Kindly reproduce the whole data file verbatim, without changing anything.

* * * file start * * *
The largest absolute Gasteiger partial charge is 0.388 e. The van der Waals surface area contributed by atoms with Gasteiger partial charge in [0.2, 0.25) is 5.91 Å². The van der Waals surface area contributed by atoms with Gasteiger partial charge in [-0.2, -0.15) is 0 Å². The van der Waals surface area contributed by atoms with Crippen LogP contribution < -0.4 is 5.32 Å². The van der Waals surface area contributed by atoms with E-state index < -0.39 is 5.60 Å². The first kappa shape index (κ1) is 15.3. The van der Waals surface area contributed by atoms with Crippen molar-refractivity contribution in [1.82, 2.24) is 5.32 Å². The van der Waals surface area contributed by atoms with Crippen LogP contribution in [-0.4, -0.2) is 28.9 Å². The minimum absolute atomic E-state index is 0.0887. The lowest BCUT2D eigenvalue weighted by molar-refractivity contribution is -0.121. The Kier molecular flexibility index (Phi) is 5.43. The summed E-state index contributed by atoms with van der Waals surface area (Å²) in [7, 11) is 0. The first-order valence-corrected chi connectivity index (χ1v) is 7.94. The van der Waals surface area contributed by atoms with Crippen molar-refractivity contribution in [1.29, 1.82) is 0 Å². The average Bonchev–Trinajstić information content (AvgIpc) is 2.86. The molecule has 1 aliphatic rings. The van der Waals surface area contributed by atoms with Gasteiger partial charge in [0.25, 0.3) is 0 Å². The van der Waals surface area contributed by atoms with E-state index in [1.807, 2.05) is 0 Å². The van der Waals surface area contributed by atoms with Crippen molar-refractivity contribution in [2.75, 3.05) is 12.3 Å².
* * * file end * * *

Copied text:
The largest absolute Gasteiger partial charge is 0.388 e. The van der Waals surface area contributed by atoms with Gasteiger partial charge in [0.2, 0.25) is 5.91 Å². The van der Waals surface area contributed by atoms with Gasteiger partial charge in [-0.2, -0.15) is 0 Å². The van der Waals surface area contributed by atoms with Crippen LogP contribution < -0.4 is 5.32 Å². The van der Waals surface area contributed by atoms with E-state index < -0.39 is 5.60 Å². The first kappa shape index (κ1) is 15.3. The van der Waals surface area contributed by atoms with Crippen molar-refractivity contribution in [1.82, 2.24) is 5.32 Å². The van der Waals surface area contributed by atoms with Crippen LogP contribution in [-0.4, -0.2) is 28.9 Å². The minimum absolute atomic E-state index is 0.0887. The lowest BCUT2D eigenvalue weighted by molar-refractivity contribution is -0.121. The Kier molecular flexibility index (Phi) is 5.43. The summed E-state index contributed by atoms with van der Waals surface area (Å²) in [7, 11) is 0. The first-order valence-corrected chi connectivity index (χ1v) is 7.94. The van der Waals surface area contributed by atoms with Crippen molar-refractivity contribution in [1.29, 1.82) is 0 Å². The average Bonchev–Trinajstić information content (AvgIpc) is 2.86. The molecule has 1 aliphatic rings. The van der Waals surface area contributed by atoms with Gasteiger partial charge in [0.25, 0.3) is 0 Å². The van der Waals surface area contributed by atoms with E-state index in [1.807, 2.05) is 0 Å². The van der Waals surface area contributed by atoms with Crippen molar-refractivity contribution in [2.75, 3.05) is 12.3 Å².